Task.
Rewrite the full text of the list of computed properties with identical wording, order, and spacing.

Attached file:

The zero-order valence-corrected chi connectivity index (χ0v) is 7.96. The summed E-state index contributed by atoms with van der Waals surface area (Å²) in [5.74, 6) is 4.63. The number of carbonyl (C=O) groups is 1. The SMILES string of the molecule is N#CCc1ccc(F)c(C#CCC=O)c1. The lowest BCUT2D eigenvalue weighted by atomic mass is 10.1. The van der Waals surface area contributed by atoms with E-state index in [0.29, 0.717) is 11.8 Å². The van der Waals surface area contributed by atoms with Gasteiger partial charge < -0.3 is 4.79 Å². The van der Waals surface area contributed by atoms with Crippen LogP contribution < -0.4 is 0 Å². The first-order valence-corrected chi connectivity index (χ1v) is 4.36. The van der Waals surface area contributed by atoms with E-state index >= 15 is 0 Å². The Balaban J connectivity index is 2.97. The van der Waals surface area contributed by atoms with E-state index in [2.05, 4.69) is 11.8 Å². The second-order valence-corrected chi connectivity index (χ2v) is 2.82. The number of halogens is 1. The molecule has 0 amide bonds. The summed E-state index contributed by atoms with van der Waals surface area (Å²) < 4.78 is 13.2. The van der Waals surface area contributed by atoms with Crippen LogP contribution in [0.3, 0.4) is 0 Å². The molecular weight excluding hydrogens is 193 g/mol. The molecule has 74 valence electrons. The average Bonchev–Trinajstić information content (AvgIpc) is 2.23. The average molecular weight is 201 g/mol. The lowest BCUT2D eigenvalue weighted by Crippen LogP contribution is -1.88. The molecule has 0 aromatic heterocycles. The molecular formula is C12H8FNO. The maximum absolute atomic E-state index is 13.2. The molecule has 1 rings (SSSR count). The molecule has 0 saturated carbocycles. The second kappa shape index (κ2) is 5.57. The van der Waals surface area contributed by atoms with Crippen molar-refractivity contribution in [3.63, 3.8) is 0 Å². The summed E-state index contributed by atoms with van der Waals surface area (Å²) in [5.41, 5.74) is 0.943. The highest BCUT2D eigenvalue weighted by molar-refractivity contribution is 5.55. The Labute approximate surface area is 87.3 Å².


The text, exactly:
The zero-order valence-corrected chi connectivity index (χ0v) is 7.96. The summed E-state index contributed by atoms with van der Waals surface area (Å²) in [5.74, 6) is 4.63. The number of carbonyl (C=O) groups is 1. The SMILES string of the molecule is N#CCc1ccc(F)c(C#CCC=O)c1. The lowest BCUT2D eigenvalue weighted by atomic mass is 10.1. The van der Waals surface area contributed by atoms with E-state index in [0.29, 0.717) is 11.8 Å². The van der Waals surface area contributed by atoms with Gasteiger partial charge < -0.3 is 4.79 Å². The van der Waals surface area contributed by atoms with Crippen LogP contribution < -0.4 is 0 Å². The first-order valence-corrected chi connectivity index (χ1v) is 4.36. The van der Waals surface area contributed by atoms with E-state index >= 15 is 0 Å². The Balaban J connectivity index is 2.97. The van der Waals surface area contributed by atoms with E-state index in [2.05, 4.69) is 11.8 Å². The second-order valence-corrected chi connectivity index (χ2v) is 2.82. The number of halogens is 1. The molecule has 0 amide bonds. The summed E-state index contributed by atoms with van der Waals surface area (Å²) < 4.78 is 13.2. The van der Waals surface area contributed by atoms with Crippen LogP contribution in [0.3, 0.4) is 0 Å². The molecular weight excluding hydrogens is 193 g/mol. The molecule has 74 valence electrons. The average Bonchev–Trinajstić information content (AvgIpc) is 2.23. The average molecular weight is 201 g/mol. The lowest BCUT2D eigenvalue weighted by Crippen LogP contribution is -1.88. The molecule has 0 aromatic heterocycles. The molecular formula is C12H8FNO. The maximum absolute atomic E-state index is 13.2. The molecule has 1 rings (SSSR count). The molecule has 0 saturated carbocycles. The second kappa shape index (κ2) is 5.57. The van der Waals surface area contributed by atoms with Crippen molar-refractivity contribution in [3.63, 3.8) is 0 Å². The summed E-state index contributed by atoms with van der Waals surface area (Å²) in [5.41, 5.74) is 0.943. The highest BCUT2D eigenvalue weighted by molar-refractivity contribution is 5.55. The Labute approximate surface area is 87.3 Å².